Skip to main content

The Language of Leadership: When I Say WE and I Say I

I was talking with someone about the early days of church planting. We had not yet officially formed a core group and the initial staff members had not committed. As I told my story, I kept using words such as “our” and “we”. Towards the middle of the conversation the person stopped me and asked, “Who’s ‘we’?”

The fact is I was talking about me most of the time. But I confused him with my verbiage by using inclusive words. I wasn’t trying to be confusing. It’s simply a habit I’ve formed. Team vocabulary is a large part of encouraging healthy teams. 

I love team-building so much I’ve disciplined myself to talk in a collective sense whenever possible.

It always sounds so controlling, prideful, and even arrogant when I hear leaders use the words “I”, “me, and “my” when referring to their team, church or organization.

As an example, take a worship pastor. I have worked with some of the most talented people. When I refer to them, I don’t say “He/she is my worship leader”. They are “our worship leaders”. I don’t want to portray to them or others that they work for me. We work together as a team.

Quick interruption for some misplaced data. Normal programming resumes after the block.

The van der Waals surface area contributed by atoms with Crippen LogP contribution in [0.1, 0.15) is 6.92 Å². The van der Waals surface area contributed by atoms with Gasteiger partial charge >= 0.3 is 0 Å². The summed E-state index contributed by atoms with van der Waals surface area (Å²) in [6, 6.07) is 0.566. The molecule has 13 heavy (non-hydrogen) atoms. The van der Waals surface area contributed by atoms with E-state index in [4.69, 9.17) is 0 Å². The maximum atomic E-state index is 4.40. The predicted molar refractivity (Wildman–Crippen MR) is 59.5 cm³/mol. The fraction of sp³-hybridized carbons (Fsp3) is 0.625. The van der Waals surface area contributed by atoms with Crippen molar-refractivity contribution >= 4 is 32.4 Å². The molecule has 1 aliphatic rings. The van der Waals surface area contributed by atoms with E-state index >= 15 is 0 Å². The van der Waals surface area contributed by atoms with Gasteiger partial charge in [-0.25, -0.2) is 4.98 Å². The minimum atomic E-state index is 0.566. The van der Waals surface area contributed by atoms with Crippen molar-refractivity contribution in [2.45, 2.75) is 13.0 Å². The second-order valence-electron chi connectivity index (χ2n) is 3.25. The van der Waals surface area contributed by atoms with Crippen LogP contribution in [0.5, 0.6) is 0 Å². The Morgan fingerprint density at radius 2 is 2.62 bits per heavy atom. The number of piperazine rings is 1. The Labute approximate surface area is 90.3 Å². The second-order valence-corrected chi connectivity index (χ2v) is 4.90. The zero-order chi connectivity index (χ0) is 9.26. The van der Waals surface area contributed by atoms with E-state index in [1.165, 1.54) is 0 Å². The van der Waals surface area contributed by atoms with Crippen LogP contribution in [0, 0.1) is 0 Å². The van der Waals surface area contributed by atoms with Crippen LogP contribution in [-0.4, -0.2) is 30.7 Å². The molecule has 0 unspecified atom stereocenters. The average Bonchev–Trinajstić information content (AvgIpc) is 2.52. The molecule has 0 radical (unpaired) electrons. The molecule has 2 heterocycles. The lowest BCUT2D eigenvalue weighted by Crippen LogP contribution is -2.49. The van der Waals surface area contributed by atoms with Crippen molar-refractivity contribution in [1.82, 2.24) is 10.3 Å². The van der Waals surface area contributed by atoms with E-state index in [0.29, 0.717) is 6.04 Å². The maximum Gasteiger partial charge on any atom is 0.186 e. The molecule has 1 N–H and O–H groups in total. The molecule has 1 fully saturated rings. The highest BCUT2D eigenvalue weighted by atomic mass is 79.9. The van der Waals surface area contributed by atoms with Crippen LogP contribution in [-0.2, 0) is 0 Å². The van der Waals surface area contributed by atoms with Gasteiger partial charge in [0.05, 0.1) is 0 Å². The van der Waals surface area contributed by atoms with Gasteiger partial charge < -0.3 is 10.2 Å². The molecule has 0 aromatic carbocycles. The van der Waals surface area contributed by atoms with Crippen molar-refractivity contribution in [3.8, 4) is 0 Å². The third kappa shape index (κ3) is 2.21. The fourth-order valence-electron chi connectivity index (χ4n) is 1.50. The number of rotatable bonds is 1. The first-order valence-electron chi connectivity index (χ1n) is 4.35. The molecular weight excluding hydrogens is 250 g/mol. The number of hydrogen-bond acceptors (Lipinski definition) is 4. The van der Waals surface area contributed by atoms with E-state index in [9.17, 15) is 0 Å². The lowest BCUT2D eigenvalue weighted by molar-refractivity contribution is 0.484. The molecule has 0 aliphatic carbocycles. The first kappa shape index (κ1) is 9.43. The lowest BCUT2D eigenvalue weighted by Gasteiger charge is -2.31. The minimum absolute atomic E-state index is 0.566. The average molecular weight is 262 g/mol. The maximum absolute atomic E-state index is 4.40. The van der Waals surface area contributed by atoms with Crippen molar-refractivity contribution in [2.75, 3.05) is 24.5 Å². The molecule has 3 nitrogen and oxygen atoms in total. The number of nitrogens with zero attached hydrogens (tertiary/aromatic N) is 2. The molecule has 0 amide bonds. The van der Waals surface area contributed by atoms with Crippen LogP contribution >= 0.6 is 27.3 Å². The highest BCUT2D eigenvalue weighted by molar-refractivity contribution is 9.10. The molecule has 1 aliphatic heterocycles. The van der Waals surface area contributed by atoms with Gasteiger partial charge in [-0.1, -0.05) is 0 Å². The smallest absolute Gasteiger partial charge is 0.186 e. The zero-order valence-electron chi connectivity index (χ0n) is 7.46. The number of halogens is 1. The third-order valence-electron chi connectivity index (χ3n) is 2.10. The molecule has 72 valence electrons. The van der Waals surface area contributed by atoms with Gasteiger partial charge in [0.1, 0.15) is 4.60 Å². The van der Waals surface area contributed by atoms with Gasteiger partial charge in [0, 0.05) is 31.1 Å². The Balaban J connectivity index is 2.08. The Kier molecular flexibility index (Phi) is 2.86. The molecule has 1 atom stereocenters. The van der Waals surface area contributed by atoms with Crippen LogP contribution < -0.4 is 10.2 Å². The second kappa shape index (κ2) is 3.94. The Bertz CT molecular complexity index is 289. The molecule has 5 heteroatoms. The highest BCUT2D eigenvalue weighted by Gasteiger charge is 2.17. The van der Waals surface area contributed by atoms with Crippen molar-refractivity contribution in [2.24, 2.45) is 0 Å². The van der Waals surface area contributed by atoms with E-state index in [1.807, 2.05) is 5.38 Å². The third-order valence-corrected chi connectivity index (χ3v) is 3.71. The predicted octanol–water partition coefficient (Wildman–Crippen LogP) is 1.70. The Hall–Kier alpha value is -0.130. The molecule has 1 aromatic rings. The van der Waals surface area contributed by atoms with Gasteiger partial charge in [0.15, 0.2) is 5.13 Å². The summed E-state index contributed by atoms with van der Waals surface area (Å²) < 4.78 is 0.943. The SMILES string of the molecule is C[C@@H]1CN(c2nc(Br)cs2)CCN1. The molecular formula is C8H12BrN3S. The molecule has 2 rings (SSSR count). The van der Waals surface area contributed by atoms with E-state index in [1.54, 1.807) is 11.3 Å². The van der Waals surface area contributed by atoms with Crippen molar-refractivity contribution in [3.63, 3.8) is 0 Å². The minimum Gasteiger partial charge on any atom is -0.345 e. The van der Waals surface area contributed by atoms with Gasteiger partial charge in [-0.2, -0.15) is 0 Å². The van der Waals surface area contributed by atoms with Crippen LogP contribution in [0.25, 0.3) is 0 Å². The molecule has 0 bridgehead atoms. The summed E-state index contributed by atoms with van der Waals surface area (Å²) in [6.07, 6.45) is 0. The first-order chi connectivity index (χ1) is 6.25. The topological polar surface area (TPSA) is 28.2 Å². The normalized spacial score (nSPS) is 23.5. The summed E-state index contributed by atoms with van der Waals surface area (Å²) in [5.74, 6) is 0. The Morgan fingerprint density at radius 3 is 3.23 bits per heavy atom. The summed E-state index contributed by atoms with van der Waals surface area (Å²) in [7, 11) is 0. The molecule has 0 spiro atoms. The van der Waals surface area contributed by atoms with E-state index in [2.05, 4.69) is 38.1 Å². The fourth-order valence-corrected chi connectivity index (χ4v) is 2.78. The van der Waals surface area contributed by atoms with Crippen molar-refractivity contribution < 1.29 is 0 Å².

This may seem to just be semantics, but to me it’s an important issue for leaders to think through. If we truly want to create a team environment we must develop team vocabularies.

There are a few times when I use words referring to me, such as:

  • When making a specific request – “I am asking you to do this for the team.”
  • When offering a personal opinion, which may or may not be shared by others – “I think we should…”
  • When asking a question or stirring discussion – “I wonder if we could…”
  • When giving a specific, personal compliment – “I want to thank you for the incredible work you did.”

When I am speaking on behalf of the team or referring to team members, however, I try to use a collective term.

  • There are so many opportunities. Let me check with our team.
  • We have been stretched as a staff recently. We need to pace ourselves.
  • I am so proud of our team.
  • What do you think we should do? I really want to hear your opinion.
  • Our family ministries have had an exceptional summer.

Those are inclusive phrases. My advice is to default to words like “we” and “our” whenever possible – even if people have to ask you who the “we” is to whom you are referring.

The more we talk like a team the more our culture will feel like a team.

Have you had a leader who abused team vocabulary?  

(You may want to read my post on a leader’s vocabulary.)

Related Posts

Ron Edmondson

Author Ron Edmondson

More posts by Ron Edmondson